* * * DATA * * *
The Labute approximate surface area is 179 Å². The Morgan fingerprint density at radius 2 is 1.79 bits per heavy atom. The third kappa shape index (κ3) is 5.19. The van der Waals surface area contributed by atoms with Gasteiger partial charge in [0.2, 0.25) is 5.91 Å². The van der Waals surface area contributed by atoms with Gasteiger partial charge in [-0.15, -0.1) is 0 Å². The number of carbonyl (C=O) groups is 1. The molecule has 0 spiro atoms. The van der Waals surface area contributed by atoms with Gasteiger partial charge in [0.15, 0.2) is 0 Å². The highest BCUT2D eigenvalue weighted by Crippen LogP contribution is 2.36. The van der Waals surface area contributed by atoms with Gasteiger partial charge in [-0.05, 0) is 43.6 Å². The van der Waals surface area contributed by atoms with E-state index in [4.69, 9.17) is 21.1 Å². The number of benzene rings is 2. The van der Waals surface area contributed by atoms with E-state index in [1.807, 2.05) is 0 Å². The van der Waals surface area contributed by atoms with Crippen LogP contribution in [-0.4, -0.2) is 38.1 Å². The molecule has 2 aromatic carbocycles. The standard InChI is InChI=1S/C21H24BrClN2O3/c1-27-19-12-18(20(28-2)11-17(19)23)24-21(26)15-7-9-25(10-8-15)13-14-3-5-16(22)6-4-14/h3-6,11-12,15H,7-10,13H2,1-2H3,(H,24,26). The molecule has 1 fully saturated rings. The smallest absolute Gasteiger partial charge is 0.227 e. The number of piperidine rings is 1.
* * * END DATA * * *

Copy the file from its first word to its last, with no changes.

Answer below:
The Labute approximate surface area is 179 Å². The Morgan fingerprint density at radius 2 is 1.79 bits per heavy atom. The third kappa shape index (κ3) is 5.19. The van der Waals surface area contributed by atoms with Gasteiger partial charge in [0.2, 0.25) is 5.91 Å². The van der Waals surface area contributed by atoms with Gasteiger partial charge in [-0.15, -0.1) is 0 Å². The number of carbonyl (C=O) groups is 1. The molecule has 0 spiro atoms. The van der Waals surface area contributed by atoms with Gasteiger partial charge in [0.15, 0.2) is 0 Å². The highest BCUT2D eigenvalue weighted by Crippen LogP contribution is 2.36. The van der Waals surface area contributed by atoms with Gasteiger partial charge in [-0.05, 0) is 43.6 Å². The van der Waals surface area contributed by atoms with E-state index in [4.69, 9.17) is 21.1 Å². The number of benzene rings is 2. The van der Waals surface area contributed by atoms with E-state index in [1.807, 2.05) is 0 Å². The van der Waals surface area contributed by atoms with Crippen LogP contribution in [-0.4, -0.2) is 38.1 Å². The molecule has 2 aromatic carbocycles. The standard InChI is InChI=1S/C21H24BrClN2O3/c1-27-19-12-18(20(28-2)11-17(19)23)24-21(26)15-7-9-25(10-8-15)13-14-3-5-16(22)6-4-14/h3-6,11-12,15H,7-10,13H2,1-2H3,(H,24,26). The molecule has 1 fully saturated rings. The smallest absolute Gasteiger partial charge is 0.227 e. The number of piperidine rings is 1.